Archive | March 17, 2009

Patrick Patrick Patrick Patrick Shamrock Shamrock

… but no snake.

Thomas Cahill - How the Irish Saved CivilizationIn his book How the Irish Saved Civilization, Thomas Cahill – despite a pro-Catholic bias that often leads him into callousness and distortion – nevertheless allows himself (perhaps because his Irish bias here counters his Catholic one) to make a strong case for the superiority of the Celtic Church to the Catholic Church (prior to the former’s incorporation into the latter). Four of his main contrasts are:

a) The Celtic Church was decentralised while the Catholic Church was hierarchical and authoritarian.

b) The Celtic Church respected women while the Catholic Church regarded them as vessels of temptation.

c) The Celtic Church was celebrating the beauty of the natural world while the Catholics were condemning it as fallen.

d) The Celtic Church was devoting most of its energy to denouncing the sin of slavery while the Catholic Church was devoting most of its energy to denouncing sins of sexuality.

Saint PadraicPoints (b) and (c) are said to explain why Irish monks were willing to preserve and copy pagan literature during the “Dark Ages” when throughout mainland Europe it was being discarded. And point (d) might well be explained by the fact that St. Patrick – who, although he didn’t “bring” Christianity to Ireland, was one of the chief founders of the Celtic Church there – was himself an escaped slave. (As a boy, Padraic/Patricius had been kidnapped by Irish slavers from his native Wales – that’s the right, the patron saint of Irish Catholicism was neither Irish nor Catholic – and upon his escape decided to return to the site of his enslavement to promote the Christian message of not treating other people like crap so much.)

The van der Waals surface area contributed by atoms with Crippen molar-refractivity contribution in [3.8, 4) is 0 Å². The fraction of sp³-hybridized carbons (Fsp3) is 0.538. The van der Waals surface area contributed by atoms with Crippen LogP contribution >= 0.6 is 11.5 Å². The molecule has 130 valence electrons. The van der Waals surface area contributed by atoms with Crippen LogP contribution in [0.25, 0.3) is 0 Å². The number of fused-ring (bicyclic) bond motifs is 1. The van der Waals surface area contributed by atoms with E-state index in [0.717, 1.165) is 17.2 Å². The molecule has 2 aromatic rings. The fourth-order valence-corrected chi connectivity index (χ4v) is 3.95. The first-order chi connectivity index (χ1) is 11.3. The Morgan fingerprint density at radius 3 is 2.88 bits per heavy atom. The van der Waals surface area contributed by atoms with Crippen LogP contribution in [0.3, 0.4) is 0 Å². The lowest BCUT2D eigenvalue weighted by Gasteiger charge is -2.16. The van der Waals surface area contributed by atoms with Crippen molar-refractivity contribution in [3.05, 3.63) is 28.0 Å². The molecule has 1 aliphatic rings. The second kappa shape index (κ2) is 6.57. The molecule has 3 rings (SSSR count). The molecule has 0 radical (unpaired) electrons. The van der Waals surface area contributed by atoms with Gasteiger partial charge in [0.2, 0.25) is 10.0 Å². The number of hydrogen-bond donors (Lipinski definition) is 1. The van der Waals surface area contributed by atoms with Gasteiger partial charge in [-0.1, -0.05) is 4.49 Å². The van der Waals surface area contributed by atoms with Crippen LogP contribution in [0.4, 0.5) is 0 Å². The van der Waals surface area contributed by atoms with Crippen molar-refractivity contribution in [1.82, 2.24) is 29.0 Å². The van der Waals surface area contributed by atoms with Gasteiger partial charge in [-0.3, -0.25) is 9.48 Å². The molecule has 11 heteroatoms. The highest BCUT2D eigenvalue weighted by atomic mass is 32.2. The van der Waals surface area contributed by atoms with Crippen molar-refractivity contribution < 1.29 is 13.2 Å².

Mind you, St. Paddy was no libertarian – he famously went around knocking down statues of other people’s gods (most notably Crom Crúaich – yes, Conan’s god), which is at least rude. Moreover, he seems to have attempted, unsuccessfully, to impose a diocesan system on Ireland and so deserves no great credit for point (a). And Cahill may be overstating the virtues of the Celtic Church vis-à-vis the Catholic when it’s a matter of Irish versus others, just as he tends to overstate the virtues of the Catholic Church when it’s a matter of Catholics versus non-Irish others. (I’m reminded of the medieval historian Gerald of Wales, who cheers on the Anglo-Norman conquest of that awful Ireland but suddenly loses enthusiasm when discussing the Anglo-Norman conquest of his own homeland Wales.) Still, it sounds like the Celtic Church’s eventual subjection to Rome was overall a loss, so let’s drink a toast to the early years of the movement symbolized, rightly or wrongly, by the wayward Welshman.

Happy St. Patrick’s Day!

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